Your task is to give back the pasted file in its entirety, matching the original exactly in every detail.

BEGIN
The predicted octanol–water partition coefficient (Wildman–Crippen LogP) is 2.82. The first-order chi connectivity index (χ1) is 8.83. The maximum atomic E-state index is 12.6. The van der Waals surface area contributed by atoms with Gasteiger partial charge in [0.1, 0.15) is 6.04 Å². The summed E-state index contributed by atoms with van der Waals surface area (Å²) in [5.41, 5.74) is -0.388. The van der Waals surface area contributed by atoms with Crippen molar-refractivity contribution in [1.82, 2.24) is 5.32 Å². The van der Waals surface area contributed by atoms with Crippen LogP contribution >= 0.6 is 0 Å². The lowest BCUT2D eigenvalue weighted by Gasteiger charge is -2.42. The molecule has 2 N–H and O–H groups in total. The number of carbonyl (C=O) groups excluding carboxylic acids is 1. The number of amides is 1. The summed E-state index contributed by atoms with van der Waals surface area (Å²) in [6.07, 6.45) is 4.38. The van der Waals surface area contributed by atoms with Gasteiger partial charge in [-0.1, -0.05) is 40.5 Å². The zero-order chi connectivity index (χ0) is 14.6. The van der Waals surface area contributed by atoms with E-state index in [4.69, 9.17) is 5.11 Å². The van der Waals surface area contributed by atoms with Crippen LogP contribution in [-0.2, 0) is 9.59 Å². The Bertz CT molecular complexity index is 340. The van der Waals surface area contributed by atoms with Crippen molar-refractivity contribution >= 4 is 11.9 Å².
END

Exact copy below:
The predicted octanol–water partition coefficient (Wildman–Crippen LogP) is 2.82. The first-order chi connectivity index (χ1) is 8.83. The maximum atomic E-state index is 12.6. The van der Waals surface area contributed by atoms with Gasteiger partial charge in [0.1, 0.15) is 6.04 Å². The summed E-state index contributed by atoms with van der Waals surface area (Å²) in [5.41, 5.74) is -0.388. The van der Waals surface area contributed by atoms with Crippen molar-refractivity contribution in [1.82, 2.24) is 5.32 Å². The van der Waals surface area contributed by atoms with Crippen LogP contribution >= 0.6 is 0 Å². The lowest BCUT2D eigenvalue weighted by Gasteiger charge is -2.42. The molecule has 2 N–H and O–H groups in total. The number of carbonyl (C=O) groups excluding carboxylic acids is 1. The number of amides is 1. The summed E-state index contributed by atoms with van der Waals surface area (Å²) in [6.07, 6.45) is 4.38. The van der Waals surface area contributed by atoms with Gasteiger partial charge in [-0.1, -0.05) is 40.5 Å². The zero-order chi connectivity index (χ0) is 14.6. The van der Waals surface area contributed by atoms with E-state index in [4.69, 9.17) is 5.11 Å². The van der Waals surface area contributed by atoms with Crippen LogP contribution in [-0.2, 0) is 9.59 Å². The Bertz CT molecular complexity index is 340. The van der Waals surface area contributed by atoms with Crippen molar-refractivity contribution >= 4 is 11.9 Å².